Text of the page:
Just five minutes into the telephone conversation with Danny, one of my coaching clients and an institutional trader, I knew I had to give him immediate attention to salvage his trading career.
Danny was in the beginning years as a trader, and was eager to seek career advancement. He would wake up early in the morning to catch up on events that might affect the market. When he traded, he focused 120 percent of his energy on trading. That was when he rode the emotional roller coaster, fixed his eyes on the computer screen and his body on the office chair for hours, and got the endorphins and adrenaline overdose on a daily basis.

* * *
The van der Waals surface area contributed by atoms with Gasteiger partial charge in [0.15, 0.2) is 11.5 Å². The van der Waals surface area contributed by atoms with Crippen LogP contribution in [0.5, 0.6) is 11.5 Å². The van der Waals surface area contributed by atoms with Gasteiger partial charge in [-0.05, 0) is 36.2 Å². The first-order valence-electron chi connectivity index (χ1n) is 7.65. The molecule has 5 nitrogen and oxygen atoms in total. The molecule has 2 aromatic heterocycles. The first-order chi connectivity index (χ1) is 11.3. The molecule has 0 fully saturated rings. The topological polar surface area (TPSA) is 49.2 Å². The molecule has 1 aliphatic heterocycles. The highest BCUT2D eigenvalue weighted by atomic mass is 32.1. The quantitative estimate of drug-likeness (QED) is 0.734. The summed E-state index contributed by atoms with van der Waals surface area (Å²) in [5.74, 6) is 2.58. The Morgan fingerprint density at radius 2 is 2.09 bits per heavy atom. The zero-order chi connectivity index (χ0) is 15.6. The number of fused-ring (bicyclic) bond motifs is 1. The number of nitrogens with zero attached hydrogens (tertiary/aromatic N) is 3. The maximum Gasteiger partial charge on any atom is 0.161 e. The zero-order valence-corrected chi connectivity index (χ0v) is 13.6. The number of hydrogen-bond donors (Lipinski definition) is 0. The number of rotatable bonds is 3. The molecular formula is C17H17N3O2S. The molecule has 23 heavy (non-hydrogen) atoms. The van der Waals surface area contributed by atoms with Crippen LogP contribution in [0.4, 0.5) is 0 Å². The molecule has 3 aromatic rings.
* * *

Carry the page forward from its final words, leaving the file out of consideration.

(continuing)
His day never ended with the market close. His team would have a lengthy end-of-day meeting, during which everyone's daily performance was scrutinized by the team lead. This somewhat helped the traders to grow as they were accountable for their trading results, but the pressure was suffocating. In addition to that, the meeting would extend late into the evening. Any form of social life or leisure activities after work were out of the question. And there was his own overzealous daily review, post-mortem, and detailed logging of every trade taken.
Danny would read news on financial sites and do market recaps, study materials prescribed by his team lead, and spend the remaining hours brushing up on trading skills.
By the time all this was completed, it was far into the night. He could get some rest, and the same ...